Delicious with rice dishes, particularly spicier ones of Indian style. But my family likes this with Middle Eastern rice dishes as we don't eat very spicy and DH loves a sauce with rice. You may add a squeeze of pomegranate juice from the husks of the seeded pomegranate depending how you remove seeds or add a little pomegranate molasses instead, found in Middle Eastern shops. A note to self, change it up a bit by adding fresh finely chopped mint when using sweet white onion sometimes. Modified from a recipe by Nigella Lawson on http://www.foodnetwork.com
Delicious at room temperature or slightly warm. A middle Eastern style recipe modified from a recipe found on http://desertcandy.blogspot.com where it says, "Don't be surprised if you find you can eat a whole head of roast cauliflower yourself, it's surprisingly addictive."
This is a staple in our home. A simple salad that is made throughout the Middle East, Arabian influenced African countries such as Sudan were it is called Salatet Zabady bil Ajur & the Mediterranean. It is served as a mezza or salad side dish. It is especially good as a cool sauce to be paired with hot rice dishes as we do. Recipe#387395, for example. Modified from Delights from the Garden of Eden by Nawal Nasrallah. Prep time does not include 30 minutes in the refrigerator.
ZWT7 South & Central America. Sangria Spanish: sangría; Portuguese: sangria; both meaning "bloody", is a wine punch. This is a recipe for sangria, without the alcohol. From http://jacintha-dev.blogspot.com.
Obviously not the real way but us dairy free can have it too and it does taste very good. Algeria is a former French colony, “Café au lait” and “caffè latte” are used as contrasting terms, to indicate whether the beverage is served in the “French” or the “Italian” way – the former being in a white porcelain cup or bowl, the latter in a kitchen glass and always made from an espresso machine, whereas “Café au lait” might be espresso or dark coffee based.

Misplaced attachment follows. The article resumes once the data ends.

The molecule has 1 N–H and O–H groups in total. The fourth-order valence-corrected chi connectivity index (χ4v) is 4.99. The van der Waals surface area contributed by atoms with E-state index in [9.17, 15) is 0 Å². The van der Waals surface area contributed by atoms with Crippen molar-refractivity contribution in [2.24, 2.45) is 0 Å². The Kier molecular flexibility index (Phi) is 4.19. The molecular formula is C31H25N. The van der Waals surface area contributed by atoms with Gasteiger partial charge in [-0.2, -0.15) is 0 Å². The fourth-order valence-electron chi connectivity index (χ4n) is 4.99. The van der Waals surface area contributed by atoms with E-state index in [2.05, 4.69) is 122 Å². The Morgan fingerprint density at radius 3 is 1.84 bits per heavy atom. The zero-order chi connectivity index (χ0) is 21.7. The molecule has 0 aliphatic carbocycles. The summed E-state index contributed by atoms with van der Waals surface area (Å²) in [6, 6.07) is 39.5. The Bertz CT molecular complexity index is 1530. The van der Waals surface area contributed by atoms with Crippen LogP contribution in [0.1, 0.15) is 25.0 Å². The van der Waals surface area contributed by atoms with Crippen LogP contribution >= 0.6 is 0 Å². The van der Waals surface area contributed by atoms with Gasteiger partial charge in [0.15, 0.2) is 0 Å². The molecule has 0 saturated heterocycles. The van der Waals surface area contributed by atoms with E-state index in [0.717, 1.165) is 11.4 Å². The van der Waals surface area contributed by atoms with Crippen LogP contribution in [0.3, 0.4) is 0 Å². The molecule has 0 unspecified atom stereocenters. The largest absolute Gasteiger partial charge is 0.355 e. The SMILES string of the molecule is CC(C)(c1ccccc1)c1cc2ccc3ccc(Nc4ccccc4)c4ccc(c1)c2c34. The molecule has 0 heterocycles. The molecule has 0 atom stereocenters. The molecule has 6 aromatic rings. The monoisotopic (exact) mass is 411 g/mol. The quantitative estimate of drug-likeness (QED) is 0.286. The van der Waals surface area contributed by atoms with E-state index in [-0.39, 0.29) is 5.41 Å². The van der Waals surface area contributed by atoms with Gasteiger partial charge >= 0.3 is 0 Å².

Limes are a favorite ingredient in many traditional South American recipes. This smoothie is not of thick style more like a refreshing light drink. Perfect for a summer afternoon. Modified from a recipe on, http://www.smoothiejuicerecipes.com.
Yummy, yummy and pretty healthy too. With ingredients both used in Cypriot and Greek cooking. The scientific name of the carob tree is 'Ceratonia siliqua' derived from the Greek word 'keration' which means horn as the shape of the pod itself. In Cyprus, another common name is 'terratsi', a word that is probably derived from its Latin scientific name, Ceratonia. Carob is also referred to as St John's bread following the legend that St' John the Baptist was feeding on the pods of this tree while in the desert. I made this up when I wanted the taste of Carob in a cold drink that was also dairy free.
Recipe #68336 kicked up a notch. Slightly exotic in taste due to the Orange Blossom Water that sets it apart from your typical lemonade. You still haven’t picked yourself up a bottle of Orange Blossom Water? Get to a Greek or Middle Eastern market! Orange Blossom Water is a wonderful addition to many raw smoothies. You will have yourself a new adoration.
Similar to the flavourful potatoes you can purchase in Lebanese restaurants throughout Ottawa, Canada. This goes really well with recipe#44858 marinated chicken breast, Recipe #409286, and a garlic sauce like, recipe#108234 without the cilantro and a little Balkan yogurt to lighten it up, along with, recipe#254171, for a meal like the restaurants only way better! Recipe modified from a recipe found on http://homemade-recipes.blogspot.com
A nice simple and tasty pilaf. I sometimes use chicken stock in replacment of the meat one. It's a must to use basmati! Very good with Braised Lamb (Tas Kebap). Basically the recipe from The Complete Middle East Cookbook by Tess Mallos